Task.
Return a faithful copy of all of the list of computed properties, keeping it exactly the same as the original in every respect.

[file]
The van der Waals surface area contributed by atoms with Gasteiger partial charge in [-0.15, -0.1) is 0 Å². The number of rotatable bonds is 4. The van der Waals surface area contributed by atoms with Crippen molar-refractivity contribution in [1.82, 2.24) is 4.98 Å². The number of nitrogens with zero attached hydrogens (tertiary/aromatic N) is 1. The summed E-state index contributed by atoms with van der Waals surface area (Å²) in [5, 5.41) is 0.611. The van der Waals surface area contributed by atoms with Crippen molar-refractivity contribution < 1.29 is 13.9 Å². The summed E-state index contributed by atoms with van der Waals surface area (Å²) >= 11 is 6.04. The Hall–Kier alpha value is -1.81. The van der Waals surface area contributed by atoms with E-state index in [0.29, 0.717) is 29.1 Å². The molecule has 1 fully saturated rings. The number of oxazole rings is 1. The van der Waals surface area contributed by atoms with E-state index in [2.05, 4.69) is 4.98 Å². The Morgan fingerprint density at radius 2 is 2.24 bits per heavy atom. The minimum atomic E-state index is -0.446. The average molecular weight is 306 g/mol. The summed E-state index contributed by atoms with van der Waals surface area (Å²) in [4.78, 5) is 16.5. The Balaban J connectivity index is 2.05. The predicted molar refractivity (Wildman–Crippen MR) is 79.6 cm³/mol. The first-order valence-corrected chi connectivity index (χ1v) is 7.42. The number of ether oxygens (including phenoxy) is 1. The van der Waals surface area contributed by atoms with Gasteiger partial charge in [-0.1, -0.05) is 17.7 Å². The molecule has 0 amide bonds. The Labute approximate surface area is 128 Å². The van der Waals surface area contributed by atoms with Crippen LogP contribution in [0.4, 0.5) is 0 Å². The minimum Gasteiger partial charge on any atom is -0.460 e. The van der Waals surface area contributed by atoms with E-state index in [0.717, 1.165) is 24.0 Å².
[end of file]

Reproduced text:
The van der Waals surface area contributed by atoms with Gasteiger partial charge in [-0.15, -0.1) is 0 Å². The number of rotatable bonds is 4. The van der Waals surface area contributed by atoms with Crippen molar-refractivity contribution in [1.82, 2.24) is 4.98 Å². The number of nitrogens with zero attached hydrogens (tertiary/aromatic N) is 1. The summed E-state index contributed by atoms with van der Waals surface area (Å²) in [5, 5.41) is 0.611. The van der Waals surface area contributed by atoms with Crippen molar-refractivity contribution < 1.29 is 13.9 Å². The summed E-state index contributed by atoms with van der Waals surface area (Å²) >= 11 is 6.04. The Hall–Kier alpha value is -1.81. The van der Waals surface area contributed by atoms with E-state index in [0.29, 0.717) is 29.1 Å². The molecule has 1 fully saturated rings. The number of oxazole rings is 1. The van der Waals surface area contributed by atoms with E-state index in [2.05, 4.69) is 4.98 Å². The Morgan fingerprint density at radius 2 is 2.24 bits per heavy atom. The minimum atomic E-state index is -0.446. The average molecular weight is 306 g/mol. The summed E-state index contributed by atoms with van der Waals surface area (Å²) in [4.78, 5) is 16.5. The Balaban J connectivity index is 2.05. The predicted molar refractivity (Wildman–Crippen MR) is 79.6 cm³/mol. The first-order valence-corrected chi connectivity index (χ1v) is 7.42. The number of ether oxygens (including phenoxy) is 1. The van der Waals surface area contributed by atoms with Gasteiger partial charge in [-0.1, -0.05) is 17.7 Å². The molecule has 0 amide bonds. The Labute approximate surface area is 128 Å². The van der Waals surface area contributed by atoms with Crippen LogP contribution in [0.4, 0.5) is 0 Å². The minimum Gasteiger partial charge on any atom is -0.460 e. The van der Waals surface area contributed by atoms with E-state index in [0.717, 1.165) is 24.0 Å².